Officials from Access Health CT, the state’s health insurance exchange, are urging their customers, especially those who qualify to be automatically re-enrolled in 2019, to explore their options for next year using a new online tool and other resources available through the exchange.
U.S. Sen. Richard Blumenthal, D-Conn., has called on Connecticut’s insurance commissioner to ban or restrict, as other states have, short-term health insurance plans recently promoted by the Trump administration.
One person likened it to looking at a “foggy crystal ball.” Another spoke of changing a tire on a car that’s still moving. But others cautioned against speculating and emphasized the fact that, so far, nothing about the Affordable Care Act has changed.
At a key sign-up deadline, exchange officials say they’re focused on more than just whether people enroll.
The 110,095 private insurance customers includes 68,231 people who also had coverage through Access Health in 2014 and 41,864 new customers. Seventy-seven percent qualify for federal tax credits to discount their insurance premiums, while the rest must pay the full price for their coverage.
Jim Wadleigh, who joined the state’s health insurance exchange as chief information officer in 2012, has been leading quasi-public agency on an interim basis since September.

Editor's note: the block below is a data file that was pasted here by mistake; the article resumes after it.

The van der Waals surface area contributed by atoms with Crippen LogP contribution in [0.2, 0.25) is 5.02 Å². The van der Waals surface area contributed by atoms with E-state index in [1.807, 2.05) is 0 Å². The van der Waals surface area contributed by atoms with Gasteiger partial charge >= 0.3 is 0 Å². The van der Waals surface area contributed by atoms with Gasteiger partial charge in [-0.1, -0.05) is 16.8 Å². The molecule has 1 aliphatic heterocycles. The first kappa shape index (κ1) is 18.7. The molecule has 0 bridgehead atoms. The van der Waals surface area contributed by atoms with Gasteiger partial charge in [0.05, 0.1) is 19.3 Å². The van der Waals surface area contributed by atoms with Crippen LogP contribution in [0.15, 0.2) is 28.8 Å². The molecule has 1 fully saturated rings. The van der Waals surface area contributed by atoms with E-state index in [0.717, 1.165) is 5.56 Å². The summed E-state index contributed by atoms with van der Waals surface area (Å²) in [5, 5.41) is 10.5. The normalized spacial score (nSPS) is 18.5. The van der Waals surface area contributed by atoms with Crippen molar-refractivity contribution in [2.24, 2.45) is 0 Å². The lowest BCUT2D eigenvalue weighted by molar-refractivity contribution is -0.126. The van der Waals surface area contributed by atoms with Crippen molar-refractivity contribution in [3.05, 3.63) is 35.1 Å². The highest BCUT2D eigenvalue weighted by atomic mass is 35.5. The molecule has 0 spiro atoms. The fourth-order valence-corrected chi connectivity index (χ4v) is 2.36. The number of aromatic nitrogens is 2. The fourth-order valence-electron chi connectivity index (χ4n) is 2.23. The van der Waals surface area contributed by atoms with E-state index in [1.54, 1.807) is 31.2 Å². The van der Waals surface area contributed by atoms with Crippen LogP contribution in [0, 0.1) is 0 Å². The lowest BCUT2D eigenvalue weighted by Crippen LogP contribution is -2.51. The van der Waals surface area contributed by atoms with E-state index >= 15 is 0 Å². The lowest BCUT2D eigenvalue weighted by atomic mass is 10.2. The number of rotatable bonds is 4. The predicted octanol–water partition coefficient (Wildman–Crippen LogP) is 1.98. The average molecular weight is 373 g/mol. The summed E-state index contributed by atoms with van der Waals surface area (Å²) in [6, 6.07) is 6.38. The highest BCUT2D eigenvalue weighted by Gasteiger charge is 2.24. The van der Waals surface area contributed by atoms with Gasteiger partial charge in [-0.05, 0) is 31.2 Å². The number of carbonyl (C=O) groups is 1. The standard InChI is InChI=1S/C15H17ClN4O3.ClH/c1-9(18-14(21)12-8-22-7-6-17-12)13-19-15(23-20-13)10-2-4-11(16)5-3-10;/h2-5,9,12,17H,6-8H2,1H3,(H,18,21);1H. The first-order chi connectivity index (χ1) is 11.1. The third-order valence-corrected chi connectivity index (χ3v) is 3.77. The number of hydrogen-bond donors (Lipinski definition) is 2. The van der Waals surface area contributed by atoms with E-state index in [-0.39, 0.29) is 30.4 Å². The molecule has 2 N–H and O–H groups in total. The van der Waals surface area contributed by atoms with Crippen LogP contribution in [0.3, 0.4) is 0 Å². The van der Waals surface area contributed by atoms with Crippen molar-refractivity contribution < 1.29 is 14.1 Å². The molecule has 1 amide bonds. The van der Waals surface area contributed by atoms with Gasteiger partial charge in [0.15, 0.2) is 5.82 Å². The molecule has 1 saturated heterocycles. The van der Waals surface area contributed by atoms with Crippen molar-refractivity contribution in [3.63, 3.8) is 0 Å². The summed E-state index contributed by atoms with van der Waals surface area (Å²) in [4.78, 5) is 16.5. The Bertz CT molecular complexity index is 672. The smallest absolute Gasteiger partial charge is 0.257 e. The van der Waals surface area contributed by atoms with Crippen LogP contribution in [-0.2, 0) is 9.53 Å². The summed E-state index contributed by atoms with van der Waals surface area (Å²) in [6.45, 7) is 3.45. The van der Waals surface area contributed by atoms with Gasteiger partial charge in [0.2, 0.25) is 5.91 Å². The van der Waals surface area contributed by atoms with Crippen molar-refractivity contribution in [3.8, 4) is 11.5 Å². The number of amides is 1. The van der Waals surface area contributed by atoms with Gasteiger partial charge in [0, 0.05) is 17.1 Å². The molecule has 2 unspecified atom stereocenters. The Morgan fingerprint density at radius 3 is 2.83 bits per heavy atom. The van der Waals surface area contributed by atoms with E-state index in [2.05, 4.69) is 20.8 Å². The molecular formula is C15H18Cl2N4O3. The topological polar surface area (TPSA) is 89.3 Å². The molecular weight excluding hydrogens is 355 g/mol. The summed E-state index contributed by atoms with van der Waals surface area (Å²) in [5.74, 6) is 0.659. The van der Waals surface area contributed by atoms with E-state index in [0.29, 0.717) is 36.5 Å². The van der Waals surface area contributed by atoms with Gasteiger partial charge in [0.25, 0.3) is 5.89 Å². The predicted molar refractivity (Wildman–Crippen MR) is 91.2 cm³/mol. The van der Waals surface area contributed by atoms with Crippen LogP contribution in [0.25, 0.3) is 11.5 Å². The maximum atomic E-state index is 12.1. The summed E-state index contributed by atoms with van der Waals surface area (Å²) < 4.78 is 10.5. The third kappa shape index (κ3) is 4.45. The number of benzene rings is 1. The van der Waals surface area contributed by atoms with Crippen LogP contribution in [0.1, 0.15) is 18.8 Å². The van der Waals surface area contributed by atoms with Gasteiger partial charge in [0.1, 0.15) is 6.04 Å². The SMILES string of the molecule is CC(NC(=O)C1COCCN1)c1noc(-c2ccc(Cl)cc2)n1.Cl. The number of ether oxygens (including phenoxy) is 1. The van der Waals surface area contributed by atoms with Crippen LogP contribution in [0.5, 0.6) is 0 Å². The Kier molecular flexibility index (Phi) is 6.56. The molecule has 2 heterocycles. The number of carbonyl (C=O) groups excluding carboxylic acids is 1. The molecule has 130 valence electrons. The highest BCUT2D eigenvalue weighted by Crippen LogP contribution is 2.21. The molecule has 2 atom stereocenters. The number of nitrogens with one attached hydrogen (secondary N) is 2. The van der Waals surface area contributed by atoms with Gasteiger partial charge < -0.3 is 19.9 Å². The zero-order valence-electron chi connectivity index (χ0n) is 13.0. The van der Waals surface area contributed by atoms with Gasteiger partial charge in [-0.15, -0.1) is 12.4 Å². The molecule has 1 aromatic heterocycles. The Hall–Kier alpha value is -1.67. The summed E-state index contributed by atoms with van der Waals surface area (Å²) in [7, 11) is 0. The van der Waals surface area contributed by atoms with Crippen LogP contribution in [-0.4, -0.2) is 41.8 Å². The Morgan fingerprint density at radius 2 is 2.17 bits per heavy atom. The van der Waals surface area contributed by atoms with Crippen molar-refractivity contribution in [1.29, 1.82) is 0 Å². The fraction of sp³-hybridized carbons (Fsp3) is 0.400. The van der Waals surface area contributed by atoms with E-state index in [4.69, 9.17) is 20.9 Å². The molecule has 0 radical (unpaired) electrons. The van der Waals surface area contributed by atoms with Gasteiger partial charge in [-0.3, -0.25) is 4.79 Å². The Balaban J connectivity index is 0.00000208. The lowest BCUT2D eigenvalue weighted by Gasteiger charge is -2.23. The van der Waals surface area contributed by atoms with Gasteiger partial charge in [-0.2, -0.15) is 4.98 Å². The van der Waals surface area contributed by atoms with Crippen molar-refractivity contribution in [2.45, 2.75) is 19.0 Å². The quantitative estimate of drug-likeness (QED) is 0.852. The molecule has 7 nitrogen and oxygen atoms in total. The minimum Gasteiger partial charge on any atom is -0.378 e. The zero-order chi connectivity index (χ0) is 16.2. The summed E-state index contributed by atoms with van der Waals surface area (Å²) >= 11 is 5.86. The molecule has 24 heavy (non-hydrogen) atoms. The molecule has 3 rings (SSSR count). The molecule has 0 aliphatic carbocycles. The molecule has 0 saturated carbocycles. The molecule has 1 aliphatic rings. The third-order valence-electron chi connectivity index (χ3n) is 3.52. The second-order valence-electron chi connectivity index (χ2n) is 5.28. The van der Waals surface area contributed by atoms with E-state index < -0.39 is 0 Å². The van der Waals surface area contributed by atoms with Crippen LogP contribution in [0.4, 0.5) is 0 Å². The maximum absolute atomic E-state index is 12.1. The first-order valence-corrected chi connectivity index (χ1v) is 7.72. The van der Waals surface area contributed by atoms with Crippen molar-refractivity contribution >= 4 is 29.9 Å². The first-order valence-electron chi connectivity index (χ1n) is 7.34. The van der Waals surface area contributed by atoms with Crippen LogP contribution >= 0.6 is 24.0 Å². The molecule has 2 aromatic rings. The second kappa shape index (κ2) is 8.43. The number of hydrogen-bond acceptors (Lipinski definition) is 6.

Sunday is the last day to buy private health insurance this year, and those trying to reach the uninsured are making calls, sending mail and visiting libraries, grocery stores, tax clinics, churches, big-box stores and bus stops in a final enrollment push.
The second enrollment period for private health insurance under Obamacare begins Saturday and runs through Feb. 15. With that will come a barrage of ads aimed at getting people to sign up, thousands of customers facing decisions about their plans, and lots of eyes on how well things are going at a key time for one of the country’s most controversial laws. Here are four things to watch.
As many as 30,000 customers of the state’s health insurance exchange could lose their coverage or see a drop in the subsidies used to discount their premiums next month because they did not submit information needed to verify their eligibility.
The second sign-up period for insurance under the federal health law known as Obamacare begins next month. There are some key changes from last year, including a shorter shopping season, new plan options and a higher penalty for those who don’t have coverage in 2015. Here are the details.
Maryland has decided to scrap its malfunctioning health care exchange for the technology Connecticut developed for its Obamacare website, AccessHealthCT, the state’s governor said late Tuesday.
What you need to know about the end of the 2014 open enrollment period, the insurance options you’ll have once it’s over, when you’ll face a penalty if you don’t get covered and the possibility of getting federal financial help buying a health plan outside the exchange.